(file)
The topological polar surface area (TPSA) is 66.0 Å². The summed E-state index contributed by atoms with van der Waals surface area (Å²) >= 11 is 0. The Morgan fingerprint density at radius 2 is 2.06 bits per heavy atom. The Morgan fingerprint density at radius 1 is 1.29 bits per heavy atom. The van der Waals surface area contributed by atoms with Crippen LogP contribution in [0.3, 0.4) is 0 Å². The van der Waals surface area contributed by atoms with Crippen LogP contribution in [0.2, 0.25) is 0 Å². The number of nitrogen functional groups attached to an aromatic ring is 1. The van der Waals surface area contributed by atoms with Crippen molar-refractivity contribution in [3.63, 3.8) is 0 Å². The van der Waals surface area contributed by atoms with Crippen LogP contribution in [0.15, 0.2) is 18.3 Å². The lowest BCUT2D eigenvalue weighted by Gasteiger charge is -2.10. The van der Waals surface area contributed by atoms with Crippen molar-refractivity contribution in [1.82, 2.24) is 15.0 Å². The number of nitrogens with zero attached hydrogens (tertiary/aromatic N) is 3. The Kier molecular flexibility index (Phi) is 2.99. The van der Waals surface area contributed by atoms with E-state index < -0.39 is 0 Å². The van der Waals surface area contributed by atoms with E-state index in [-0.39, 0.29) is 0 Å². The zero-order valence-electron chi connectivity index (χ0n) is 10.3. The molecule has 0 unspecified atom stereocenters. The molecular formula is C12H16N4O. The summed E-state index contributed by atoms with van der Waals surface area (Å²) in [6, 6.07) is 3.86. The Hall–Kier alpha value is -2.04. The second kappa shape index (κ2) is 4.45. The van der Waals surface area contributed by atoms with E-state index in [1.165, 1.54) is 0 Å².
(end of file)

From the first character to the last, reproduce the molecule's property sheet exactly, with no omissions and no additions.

The topological polar surface area (TPSA) is 66.0 Å². The summed E-state index contributed by atoms with van der Waals surface area (Å²) >= 11 is 0. The Morgan fingerprint density at radius 2 is 2.06 bits per heavy atom. The Morgan fingerprint density at radius 1 is 1.29 bits per heavy atom. The van der Waals surface area contributed by atoms with Crippen LogP contribution in [0.3, 0.4) is 0 Å². The van der Waals surface area contributed by atoms with Crippen LogP contribution in [0.2, 0.25) is 0 Å². The number of nitrogen functional groups attached to an aromatic ring is 1. The van der Waals surface area contributed by atoms with Crippen molar-refractivity contribution in [3.63, 3.8) is 0 Å². The van der Waals surface area contributed by atoms with Crippen LogP contribution in [0.15, 0.2) is 18.3 Å². The lowest BCUT2D eigenvalue weighted by Gasteiger charge is -2.10. The van der Waals surface area contributed by atoms with Crippen molar-refractivity contribution in [1.82, 2.24) is 15.0 Å². The number of nitrogens with zero attached hydrogens (tertiary/aromatic N) is 3. The Kier molecular flexibility index (Phi) is 2.99. The van der Waals surface area contributed by atoms with E-state index < -0.39 is 0 Å². The van der Waals surface area contributed by atoms with E-state index in [-0.39, 0.29) is 0 Å². The zero-order valence-electron chi connectivity index (χ0n) is 10.3. The molecule has 0 unspecified atom stereocenters. The molecular formula is C12H16N4O. The summed E-state index contributed by atoms with van der Waals surface area (Å²) in [6, 6.07) is 3.86. The Hall–Kier alpha value is -2.04. The second kappa shape index (κ2) is 4.45. The van der Waals surface area contributed by atoms with E-state index in [1.165, 1.54) is 0 Å².